In the 65 studies included in our analysis, most of the reported sensitivities and specificities fall in the range of 60–100% for ultrasound. A similarly wide variation is observed for MRI and MR arthrography. There are a few possible reasons for such a variation in numbers including small sample sizes per study, differing study designs, varying quality of imaging equipment (e.g., a wide range of ultrasound probe frequencies and MRI field strengths), and differing imaging criteria for diagnosis. We sought to draw on the strengths of a meta-analysis to evaluate the large body of literature to overcome the small sample sizes and heterogeneous designs of individual trials by pooling the data and obtaining summary sensitivities and specificities.

Our findings show that MR arthrography is more sensitive and more specific than either ultrasound or MRI in diagnosing both full- and partial-thickness rotator cuff tears. Additionally, there is no statistically significant difference between the sensitivities and specificities of MRI versus ultrasound in diagnosing either full- or partial-thickness tears.

To our knowledge, only one other metaanalysis of rotator cuff tears has been published [6]. In that systematic review published in 2003, Dinnes et al. [6] evaluated the diagnostic effectiveness of MRI, MR arthrography, ultrasound, and clinical examination in the evaluation of a painful shoulder, with rotator cuff tears as the disease end point. They concluded that either MRI or ultrasound could be used for equal detection of full-thickness rotator cuff tears but that ultrasound is the more cost-effective test. They also stated that MR arthrography appeared to perform better than either MRI or ultrasound but that “any such benefit must be set against the invasiveness and potential discomfort to patients of the procedure” [6].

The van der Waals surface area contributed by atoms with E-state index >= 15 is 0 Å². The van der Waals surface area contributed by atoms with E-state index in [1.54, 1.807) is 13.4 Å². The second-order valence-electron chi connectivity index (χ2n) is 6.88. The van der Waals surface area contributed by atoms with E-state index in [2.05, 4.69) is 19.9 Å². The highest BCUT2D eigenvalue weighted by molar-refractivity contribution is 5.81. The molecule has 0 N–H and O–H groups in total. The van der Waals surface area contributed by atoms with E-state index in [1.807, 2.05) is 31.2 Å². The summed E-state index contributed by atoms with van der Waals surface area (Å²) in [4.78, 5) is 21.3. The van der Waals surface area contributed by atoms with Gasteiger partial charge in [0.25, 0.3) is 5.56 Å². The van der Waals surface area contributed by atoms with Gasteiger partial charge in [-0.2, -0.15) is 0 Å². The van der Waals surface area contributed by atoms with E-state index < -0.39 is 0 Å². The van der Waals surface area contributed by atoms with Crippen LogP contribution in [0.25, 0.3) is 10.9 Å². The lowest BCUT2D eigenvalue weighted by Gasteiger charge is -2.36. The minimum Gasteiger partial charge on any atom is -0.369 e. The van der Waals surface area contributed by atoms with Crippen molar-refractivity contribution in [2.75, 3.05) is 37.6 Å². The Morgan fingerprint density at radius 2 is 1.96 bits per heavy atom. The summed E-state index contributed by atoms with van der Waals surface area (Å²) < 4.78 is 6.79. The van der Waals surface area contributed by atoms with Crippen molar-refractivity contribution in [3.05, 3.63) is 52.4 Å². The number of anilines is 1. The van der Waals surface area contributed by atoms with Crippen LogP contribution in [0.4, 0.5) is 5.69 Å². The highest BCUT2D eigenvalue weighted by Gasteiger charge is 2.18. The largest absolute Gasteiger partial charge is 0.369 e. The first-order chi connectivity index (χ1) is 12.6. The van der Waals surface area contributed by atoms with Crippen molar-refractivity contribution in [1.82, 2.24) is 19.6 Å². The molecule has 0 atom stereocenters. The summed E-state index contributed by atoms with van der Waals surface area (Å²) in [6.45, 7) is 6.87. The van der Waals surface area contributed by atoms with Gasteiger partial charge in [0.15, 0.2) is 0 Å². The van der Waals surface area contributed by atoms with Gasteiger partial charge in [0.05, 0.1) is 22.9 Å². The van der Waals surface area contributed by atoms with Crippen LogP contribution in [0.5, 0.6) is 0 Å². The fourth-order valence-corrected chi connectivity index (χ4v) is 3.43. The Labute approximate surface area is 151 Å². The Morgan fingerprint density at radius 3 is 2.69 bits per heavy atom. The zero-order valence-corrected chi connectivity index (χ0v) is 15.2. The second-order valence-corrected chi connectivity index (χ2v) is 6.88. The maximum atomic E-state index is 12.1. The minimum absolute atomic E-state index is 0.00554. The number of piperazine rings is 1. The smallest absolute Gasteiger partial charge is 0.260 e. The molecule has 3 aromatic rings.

Our inclusion criteria differed from those used for the systematic review by Dinnes et al. [6] because we used data sets with only surgically proven findings. In the study by Dinnes and colleagues, a large number of studies used nonsurgical techniques, such as arthrography, as the reference standard for disease. In one article, investigators had even used MRI as the reference standard for disease [75]. Also, Dinnes et al. included studies in which ultrasound had been performed by nonradiologists, usually orthopedic surgeons or rheumatologists. We included only those studies in which radiologists performed and interpreted the imaging studies. Furthermore, we directly compared MR arthrography, MRI, and ultrasound using ROC curves and single-statistic summaries (Q*). Despite all of these differences, our conclusions are similar to those of Dinnes and colleagues.

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Fig. 2 Overall summary receiver operating characteristic curves for detection of rotator cuff tears using MR arthrography (solid line), MRI (dotted line), and ultrasound (dashed line).